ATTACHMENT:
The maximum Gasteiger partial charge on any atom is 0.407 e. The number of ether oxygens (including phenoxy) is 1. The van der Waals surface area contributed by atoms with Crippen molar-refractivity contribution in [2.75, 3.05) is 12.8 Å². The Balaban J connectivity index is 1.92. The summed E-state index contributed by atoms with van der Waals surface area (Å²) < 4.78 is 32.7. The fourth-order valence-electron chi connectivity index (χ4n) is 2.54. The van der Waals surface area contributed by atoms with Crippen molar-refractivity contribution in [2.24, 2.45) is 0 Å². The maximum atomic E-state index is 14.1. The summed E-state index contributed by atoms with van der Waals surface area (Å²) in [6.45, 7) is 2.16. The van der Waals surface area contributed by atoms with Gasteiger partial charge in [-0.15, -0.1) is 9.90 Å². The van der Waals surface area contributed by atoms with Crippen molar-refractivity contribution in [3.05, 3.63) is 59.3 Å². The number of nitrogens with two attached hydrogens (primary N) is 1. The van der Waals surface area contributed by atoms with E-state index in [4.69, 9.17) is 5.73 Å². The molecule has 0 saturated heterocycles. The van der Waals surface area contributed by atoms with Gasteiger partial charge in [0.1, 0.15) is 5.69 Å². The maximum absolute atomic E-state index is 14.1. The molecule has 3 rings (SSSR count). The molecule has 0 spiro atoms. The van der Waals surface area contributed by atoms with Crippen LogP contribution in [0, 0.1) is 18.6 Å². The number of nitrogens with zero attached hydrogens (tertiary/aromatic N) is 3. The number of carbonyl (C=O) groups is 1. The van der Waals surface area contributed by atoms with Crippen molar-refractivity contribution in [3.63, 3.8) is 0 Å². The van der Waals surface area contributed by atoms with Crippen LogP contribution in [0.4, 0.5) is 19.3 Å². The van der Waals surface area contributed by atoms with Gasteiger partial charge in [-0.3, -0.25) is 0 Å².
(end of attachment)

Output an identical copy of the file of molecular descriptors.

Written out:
The maximum Gasteiger partial charge on any atom is 0.407 e. The number of ether oxygens (including phenoxy) is 1. The van der Waals surface area contributed by atoms with Crippen molar-refractivity contribution in [2.75, 3.05) is 12.8 Å². The Balaban J connectivity index is 1.92. The summed E-state index contributed by atoms with van der Waals surface area (Å²) < 4.78 is 32.7. The fourth-order valence-electron chi connectivity index (χ4n) is 2.54. The van der Waals surface area contributed by atoms with Crippen molar-refractivity contribution in [2.24, 2.45) is 0 Å². The maximum atomic E-state index is 14.1. The summed E-state index contributed by atoms with van der Waals surface area (Å²) in [6.45, 7) is 2.16. The van der Waals surface area contributed by atoms with Gasteiger partial charge in [-0.15, -0.1) is 9.90 Å². The van der Waals surface area contributed by atoms with Crippen molar-refractivity contribution in [3.05, 3.63) is 59.3 Å². The number of nitrogens with two attached hydrogens (primary N) is 1. The van der Waals surface area contributed by atoms with E-state index in [4.69, 9.17) is 5.73 Å². The molecule has 0 saturated heterocycles. The van der Waals surface area contributed by atoms with Gasteiger partial charge in [0.1, 0.15) is 5.69 Å². The maximum absolute atomic E-state index is 14.1. The molecule has 3 rings (SSSR count). The molecule has 0 spiro atoms. The van der Waals surface area contributed by atoms with Crippen LogP contribution in [0, 0.1) is 18.6 Å². The number of nitrogens with zero attached hydrogens (tertiary/aromatic N) is 3. The number of carbonyl (C=O) groups is 1. The van der Waals surface area contributed by atoms with Crippen molar-refractivity contribution in [3.63, 3.8) is 0 Å². The van der Waals surface area contributed by atoms with Crippen LogP contribution in [0.4, 0.5) is 19.3 Å². The van der Waals surface area contributed by atoms with Gasteiger partial charge in [-0.3, -0.25) is 0 Å².